The Drowsy Chaperone is an homage to American musicals of the Jazz Age, examining the effect musicals have on the fans who adore them.
The Woman in Chair, a mousy, agoraphobic Broadway fanatic, seeking to cure her "non-specific sadness", listens to a recording of a fictional 1928 musical comedy, The Drowsy Chaperone. As she listens to this rare recording, she is transported into the musical. The characters appear in her dingy apartment, and it is transformed into an impressive Broadway set with seashell footlights, sparkling furniture, painted backdrops, and glitzy costumes.
The plot of the show-within-a-show centers on Janet Van De Graaff, a showgirl who plans to give up her career in order to marry an oil tycoon, Robert Martin. However, Janet is the star of "Feldzieg's Follies", and a lot of money is riding on her name to sell the show; and Feldzieg, her producer, is being threatened with bodily harm by two gangsters employed by his chief investor (A reference to the gangsters-turned-actors in Kiss Me Kate). Disguised as pastry chefs, these two pun-happy thugs threaten Feldzieg to stop the wedding, in order to ensure Janet's participation in the next production of Feldzieg's Follies. In order to save himself, Feldzieg enlists Aldolpho, a bumbling Latin Lothario, to seduce Janet and spoil her relationship with Robert. Meanwhile, Janet is having doubts about her groom. Disguising herself as a French woman, she tempts Robert into kissing her, and a massive misunderstanding emerges. The ensuing plot incorporates mistaken identities, dream sequences, spit takes, a deus ex machina, an unflappable English butler, an absent-minded dowager, a ditzy chorine, a harried best man, and Janet's "Drowsy" (i.e. "Tipsy") Chaperone, played in the show-within-a-show by a blowzy Grande Dame of the Stage, specializing in "rousing anthems" and not above upstaging the occasional co-star.
Watching from her armchair, Woman in Chair is torn between her desire to absorb every moment of the show as it unfolds and her need to insert her personal footnotes and her extensive-but-trivial knowledge of musical performances and actors, as he frequently brings the audience in and out of the fantasy. As the show goes on, more of her personal life is revealed through her musings about the show, until, as the record ends, he is left again alone in her apartment — but still with her record of a long-beloved show to turn to whenever he's blue.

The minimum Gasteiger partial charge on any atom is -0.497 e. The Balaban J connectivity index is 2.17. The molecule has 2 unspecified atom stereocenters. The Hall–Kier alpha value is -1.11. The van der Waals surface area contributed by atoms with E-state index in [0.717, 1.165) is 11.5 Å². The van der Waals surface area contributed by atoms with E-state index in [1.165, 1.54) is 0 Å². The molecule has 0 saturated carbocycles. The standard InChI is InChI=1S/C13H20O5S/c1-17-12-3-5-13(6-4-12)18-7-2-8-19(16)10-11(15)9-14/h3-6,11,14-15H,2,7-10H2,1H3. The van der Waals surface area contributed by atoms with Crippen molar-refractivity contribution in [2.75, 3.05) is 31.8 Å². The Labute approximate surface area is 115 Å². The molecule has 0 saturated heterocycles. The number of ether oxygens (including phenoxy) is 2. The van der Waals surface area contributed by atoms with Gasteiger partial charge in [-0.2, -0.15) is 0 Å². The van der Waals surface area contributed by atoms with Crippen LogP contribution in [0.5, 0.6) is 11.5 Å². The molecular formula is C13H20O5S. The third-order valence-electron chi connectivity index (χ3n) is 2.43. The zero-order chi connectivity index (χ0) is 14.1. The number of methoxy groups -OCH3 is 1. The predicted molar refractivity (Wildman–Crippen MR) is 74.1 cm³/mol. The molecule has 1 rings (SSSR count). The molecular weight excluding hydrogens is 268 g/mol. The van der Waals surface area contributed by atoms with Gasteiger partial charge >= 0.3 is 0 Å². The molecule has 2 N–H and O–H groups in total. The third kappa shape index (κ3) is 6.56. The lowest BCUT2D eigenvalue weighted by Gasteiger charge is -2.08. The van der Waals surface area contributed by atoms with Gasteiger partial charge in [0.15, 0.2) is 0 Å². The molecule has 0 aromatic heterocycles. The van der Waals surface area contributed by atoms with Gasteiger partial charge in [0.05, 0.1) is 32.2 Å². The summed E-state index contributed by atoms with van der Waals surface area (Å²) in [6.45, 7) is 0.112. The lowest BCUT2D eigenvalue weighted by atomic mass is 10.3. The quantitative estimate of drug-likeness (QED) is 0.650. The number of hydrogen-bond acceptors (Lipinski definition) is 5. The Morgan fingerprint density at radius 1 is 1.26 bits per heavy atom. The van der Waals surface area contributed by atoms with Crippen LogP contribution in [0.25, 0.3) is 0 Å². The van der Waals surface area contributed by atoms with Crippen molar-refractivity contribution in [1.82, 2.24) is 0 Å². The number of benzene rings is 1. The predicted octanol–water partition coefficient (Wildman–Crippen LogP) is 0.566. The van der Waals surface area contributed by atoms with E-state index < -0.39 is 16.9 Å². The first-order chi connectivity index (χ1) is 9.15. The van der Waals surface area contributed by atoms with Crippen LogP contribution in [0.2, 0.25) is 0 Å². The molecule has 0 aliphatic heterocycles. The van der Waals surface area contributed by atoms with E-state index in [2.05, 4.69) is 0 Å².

The concept that the audience is listening to the musical on an old LP is used throughout the show. At one point, the record "skips", which causes the last notes (and dance steps) of a song to be repeated until the Man in Chair can bump the turntable. A "power outage" near the end causes the stage to go dark in the middle of the big production number. Despite the show-within-the-show being a two act musical, 'The Drowsy Chaperone' is played without an intermission; at the end of the "show"'s first act, the Man in Chair observes that there would be an intermission "if we were sitting in a theater, watching The Drowsy Chaperone. Which we're not." Her monologue at the musical's intermission point ends when she changes records (ostensibly preparing the turntable to play the musical's second act), then leaves the stage "to use the bathroom". The new record is actually the second act of a different musical by the same composer and librettist, starring many of the same actors. "Message from a Nightingale" is performed in costumes evoking Imperial China, with the performers displaying cliched Chinese accents and mannerisms. The woman in Chair returns to the stage and replaces the disc with the correct one for Act II of "The Drowsy Chaperone."